Until this summer, Flyers goaltender Steve Mason spent most of his off-seasons playing as a forward in an Ontario ball hockey league and working out on the ice with a group of friends who play professionally in the National Hockey League and other circuits. Coming off a statistical career year in 2014-15 and having played well for the Flyers on a consistent basis ever since his arrival late in the lockout-shortened 2012-13 season, no one would have faulted Mason if he took an "if it ain't broke, don't fix it" approach to his 2015 off-season.
Mason, however, was not satisfied with last season. Despite his outstanding personal statistics, the team missed the playoffs due primarily to an atrocious road record and sub-par penalty killing. From an individual standpoint, the season saw its share of frustration and injury.
Last summer, Mason sustained a broken right pinky finger in a ball hockey game. While not a serious injury, the injury to a finger on his glove hand temporarily set back his pre-camp preparation timetable. Mason got off to a slow start in October, although the summertime injury was not a significant cause. On a much more concerning note, Mason missed significant time in the middle of the season due to back spasms and a nagging knee problem that eventually required an in-season arthroscopic meniscectomy to remove 60 percent of the meniscus in his right knee.
Mason, who appeared in 61 games for the Flyers during the 2013-14 season before being limited by the knee issue to 51 games last season, set a goal to be physically ready to play 60-plus games even with the team's free agent acquisition of 1B starter-quality backup Michal Neuvirth in July. He also set a personal goal to have the strongest training camp and preseason of his professional career to date.
The first step was an easy one to take.
"I quit playing ball hockey this summer," said Mason during the Flyers' training camp in Voorhees, NJ. "Too much pounding on my knees."
Mason had always enjoyed getting together with buddies and showing off his stick-handling and shooting prowess as a forward in the Ontario-based Players Ball Hockey League (PBHL). Although primarily an outlet for fun and bragging rights, Mason excelled in his off-season hobby. In 45 games, Mason compiled 69 goals and 127 points; his 2.82 points-per-game average ranked third in the league's history.
Nevertheless, giving up ball hockey was a no-brainer after the knee surgery. Mason knew his professional ice hockey goaltending career had to take top priority over any off-season avocation.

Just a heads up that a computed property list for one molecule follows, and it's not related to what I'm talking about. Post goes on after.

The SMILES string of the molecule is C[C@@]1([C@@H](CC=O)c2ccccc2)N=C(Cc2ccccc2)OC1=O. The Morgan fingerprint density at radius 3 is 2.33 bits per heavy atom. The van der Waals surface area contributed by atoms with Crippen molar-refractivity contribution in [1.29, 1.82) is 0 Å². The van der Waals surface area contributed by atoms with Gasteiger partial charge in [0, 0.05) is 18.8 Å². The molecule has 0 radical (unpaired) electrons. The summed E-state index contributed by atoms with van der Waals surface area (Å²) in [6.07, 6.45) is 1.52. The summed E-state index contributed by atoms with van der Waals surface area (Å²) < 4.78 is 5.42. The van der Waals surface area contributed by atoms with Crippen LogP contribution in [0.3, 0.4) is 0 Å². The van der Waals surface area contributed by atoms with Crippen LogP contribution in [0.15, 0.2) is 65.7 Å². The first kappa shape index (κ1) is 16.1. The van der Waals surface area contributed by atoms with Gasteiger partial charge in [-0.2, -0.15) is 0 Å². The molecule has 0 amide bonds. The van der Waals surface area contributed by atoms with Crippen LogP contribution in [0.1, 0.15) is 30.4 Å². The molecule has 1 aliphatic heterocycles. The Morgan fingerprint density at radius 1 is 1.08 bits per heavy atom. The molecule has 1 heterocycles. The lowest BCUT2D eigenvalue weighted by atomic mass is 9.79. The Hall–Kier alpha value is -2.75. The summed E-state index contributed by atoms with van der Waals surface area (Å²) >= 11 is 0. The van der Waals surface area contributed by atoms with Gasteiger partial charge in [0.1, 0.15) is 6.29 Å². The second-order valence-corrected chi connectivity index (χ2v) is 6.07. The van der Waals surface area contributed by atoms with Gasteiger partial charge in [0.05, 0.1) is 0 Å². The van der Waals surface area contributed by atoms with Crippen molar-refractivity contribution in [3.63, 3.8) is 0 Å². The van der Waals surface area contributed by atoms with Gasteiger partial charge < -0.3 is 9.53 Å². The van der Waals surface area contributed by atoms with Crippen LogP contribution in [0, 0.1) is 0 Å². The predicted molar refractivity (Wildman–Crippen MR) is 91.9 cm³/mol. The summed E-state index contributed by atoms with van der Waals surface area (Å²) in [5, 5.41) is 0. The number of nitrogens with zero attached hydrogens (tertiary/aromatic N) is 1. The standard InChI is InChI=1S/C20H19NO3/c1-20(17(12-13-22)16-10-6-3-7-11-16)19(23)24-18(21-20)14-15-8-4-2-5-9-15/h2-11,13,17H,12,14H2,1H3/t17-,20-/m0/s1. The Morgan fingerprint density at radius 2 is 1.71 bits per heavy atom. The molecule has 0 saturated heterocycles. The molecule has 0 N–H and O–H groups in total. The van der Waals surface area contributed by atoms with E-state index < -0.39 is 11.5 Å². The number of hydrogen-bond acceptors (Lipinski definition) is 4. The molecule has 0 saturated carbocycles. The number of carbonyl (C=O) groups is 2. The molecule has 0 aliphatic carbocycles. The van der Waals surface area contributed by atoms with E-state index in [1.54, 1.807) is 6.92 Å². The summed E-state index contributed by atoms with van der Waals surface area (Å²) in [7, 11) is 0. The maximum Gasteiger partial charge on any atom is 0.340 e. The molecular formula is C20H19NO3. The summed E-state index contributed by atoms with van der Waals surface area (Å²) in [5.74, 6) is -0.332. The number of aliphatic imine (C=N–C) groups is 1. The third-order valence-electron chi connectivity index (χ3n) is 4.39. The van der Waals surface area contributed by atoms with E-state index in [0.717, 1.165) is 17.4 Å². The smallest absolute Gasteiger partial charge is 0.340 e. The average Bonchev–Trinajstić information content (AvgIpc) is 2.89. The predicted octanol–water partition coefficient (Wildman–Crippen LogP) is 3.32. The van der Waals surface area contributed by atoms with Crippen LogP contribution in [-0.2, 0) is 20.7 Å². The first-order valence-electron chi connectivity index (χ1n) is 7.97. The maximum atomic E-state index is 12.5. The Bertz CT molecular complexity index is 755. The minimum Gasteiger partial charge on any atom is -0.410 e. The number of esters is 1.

The second step was more important and dramatic: for the first time in his career, Mason sought out summertime individualized goaltending coaching.
Last year, Mason could not help but notice that veteran goaltender Rob Zepp reported to the Flyers' training camp in phenomenal physical condition and was extremely sharp in net throughout training camp and his preseason appearances. Zepp, signed to be the organization's American Hockey League starting goaltender and third-string NHL netminder was ahead of either starting goalie Mason or primary backup Ray Emery during the preseason.
Zepp, a fitness fanatic and stickler for year-round preparation, shared elements of his offseason program with his colleague. Most notably, Zepp recommended that Mason contact goaltending instructor David Franco about working together during the offseason.
The back-story: During his formative years as a young goaltender in the early 2000s, Zepp never had access to a goaltending coach, even when he played in the minor leagues as a Carolina Hurricanes prospect. Zepp took the initiative upon himself to seek out the help of brothers Marco and David Franco, who most famously worked with Curtis Joseph and Jamie Storr when both players were in the NHL.
Working with the Franco brothers was a developmental eye-opener for Zepp. He realized just how much room there is even for a professional goalie to improve his technique.
"We worked a lot on presenting myself bigger. My glove was turned in, my hands were tight, my stance was narrow. We worked on those things," recalled Zepp
"Before that, I wasn't learning things like pushing on your power leg and getting up on your right. I was getting up to get up. Those were the big things we worked on early, and I stayed with that."
Although Zepp subsequently worked with numerous other skilled goaltending coaches affiliated with his professional teams -- each of whom contributed useful tools and techniques to add to and fine-tune his repertoire -- he maintained his offseason relationship with the Franco brothers.
Mason had heard of the Francos before but finally took the plunge to work with David Franco at Zepp's recommendation.
"My goalie partner from when I played [in the Ontario Hockey] for London told me to come out and work with [Franco] and I never did. Mow I’m starting to regret not going out and working with him. He gave me this unbelievable base to come into camp with," said Mason.